§ THE EARL OF DARTMOUTH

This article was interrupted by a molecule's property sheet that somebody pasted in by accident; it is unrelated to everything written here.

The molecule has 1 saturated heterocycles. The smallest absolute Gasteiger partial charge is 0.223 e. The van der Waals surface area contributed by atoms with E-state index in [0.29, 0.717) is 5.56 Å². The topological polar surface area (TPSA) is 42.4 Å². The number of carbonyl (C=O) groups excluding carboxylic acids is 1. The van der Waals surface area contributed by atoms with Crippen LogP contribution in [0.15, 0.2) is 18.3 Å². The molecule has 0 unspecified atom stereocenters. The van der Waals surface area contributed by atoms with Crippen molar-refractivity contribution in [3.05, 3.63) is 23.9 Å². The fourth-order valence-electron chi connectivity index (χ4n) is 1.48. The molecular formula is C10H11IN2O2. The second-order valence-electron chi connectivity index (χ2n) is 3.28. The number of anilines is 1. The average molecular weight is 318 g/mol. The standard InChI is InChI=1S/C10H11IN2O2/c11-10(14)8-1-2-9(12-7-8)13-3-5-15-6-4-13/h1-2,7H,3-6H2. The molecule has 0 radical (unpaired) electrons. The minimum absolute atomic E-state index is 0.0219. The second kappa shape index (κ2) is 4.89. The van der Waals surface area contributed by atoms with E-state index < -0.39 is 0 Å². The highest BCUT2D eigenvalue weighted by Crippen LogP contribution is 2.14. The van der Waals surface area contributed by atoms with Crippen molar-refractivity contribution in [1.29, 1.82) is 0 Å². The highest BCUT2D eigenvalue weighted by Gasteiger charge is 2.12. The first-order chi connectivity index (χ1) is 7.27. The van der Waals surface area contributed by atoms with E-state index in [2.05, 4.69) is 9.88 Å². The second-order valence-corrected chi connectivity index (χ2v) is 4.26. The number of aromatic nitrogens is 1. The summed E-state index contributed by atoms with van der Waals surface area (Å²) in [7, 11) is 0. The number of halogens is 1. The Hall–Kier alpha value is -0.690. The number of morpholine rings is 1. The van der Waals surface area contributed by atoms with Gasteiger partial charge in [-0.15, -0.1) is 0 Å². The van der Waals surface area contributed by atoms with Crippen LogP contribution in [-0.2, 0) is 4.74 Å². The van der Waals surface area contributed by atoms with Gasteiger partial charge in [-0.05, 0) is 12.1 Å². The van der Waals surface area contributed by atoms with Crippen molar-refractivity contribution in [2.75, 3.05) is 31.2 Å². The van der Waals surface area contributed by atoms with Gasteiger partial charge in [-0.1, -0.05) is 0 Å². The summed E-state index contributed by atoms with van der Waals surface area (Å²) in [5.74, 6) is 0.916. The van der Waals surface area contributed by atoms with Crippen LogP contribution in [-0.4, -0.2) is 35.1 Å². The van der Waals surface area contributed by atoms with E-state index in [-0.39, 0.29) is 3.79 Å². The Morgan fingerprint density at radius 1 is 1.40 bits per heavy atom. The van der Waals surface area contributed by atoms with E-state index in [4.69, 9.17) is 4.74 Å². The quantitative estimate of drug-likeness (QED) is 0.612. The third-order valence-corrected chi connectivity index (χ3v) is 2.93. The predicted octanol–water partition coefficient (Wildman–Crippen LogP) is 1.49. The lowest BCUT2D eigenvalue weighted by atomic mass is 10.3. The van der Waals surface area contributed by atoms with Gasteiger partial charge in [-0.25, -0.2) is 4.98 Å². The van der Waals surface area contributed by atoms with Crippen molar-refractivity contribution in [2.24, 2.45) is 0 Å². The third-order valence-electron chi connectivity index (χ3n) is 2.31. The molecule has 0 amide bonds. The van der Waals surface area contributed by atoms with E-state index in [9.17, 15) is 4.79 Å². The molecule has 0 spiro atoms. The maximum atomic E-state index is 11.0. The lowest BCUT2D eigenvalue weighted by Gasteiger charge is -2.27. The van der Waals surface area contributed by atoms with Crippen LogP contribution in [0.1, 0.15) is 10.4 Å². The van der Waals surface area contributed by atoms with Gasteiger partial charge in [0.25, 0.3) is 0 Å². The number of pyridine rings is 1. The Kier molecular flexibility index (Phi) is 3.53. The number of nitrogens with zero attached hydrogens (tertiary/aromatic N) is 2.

My Lords, I rise, in accordance with the Notice standing in my name on the Paper, to ask the Under-Secretary of State for War when commanders of units of the Territorial Force may expect the additions to the permanent staff already sanctioned. I am sure your Lordships fully realise the importance that the recruits who have been enlisted should have an experienced staff in order that they might receive the necessary instruction. In the past they have been a good deal hampered by a shortage in the staff. In one of my own units there were in camp no fewer than 600 recruits, and the extra work thrown on the shoulders of the reduced staff made it extremely difficult to give the necessary instruction. If that is so in an ordinary infantry unit, the difficulty is obviously much greater in the scientific units; and where you have a new arm, all the surroundings of which are entirely strange to the men, it is clear that if you are going to secure that efficiency for which the County Associations have been made responsible there must be a proper staff to give the instruction. Sanction has been given up to eight permanent staff per Infantry battalion, and, in addition to that maximum the General Officer Commanding-in-Chief may sanction the attachment of any number of temporary instructors. These extra instructors beyond the maximum of eight depend, I understand, upon the General Officer Commanding-in-Chief, but I do not propose to raise this point now. All I wish to-day is to urge upon my noble friend the great importance of this question and the 760 pressing necessity for the promised instructors. Nothing would encourage the Territorial Force more than the completion of their staff, and the completion of the equipment that has been promised. I would also ask my noble friend if he could tell us how many of these additional members of the permanent staff have been appointed, and how soon commanders of units may expect to have their full complement.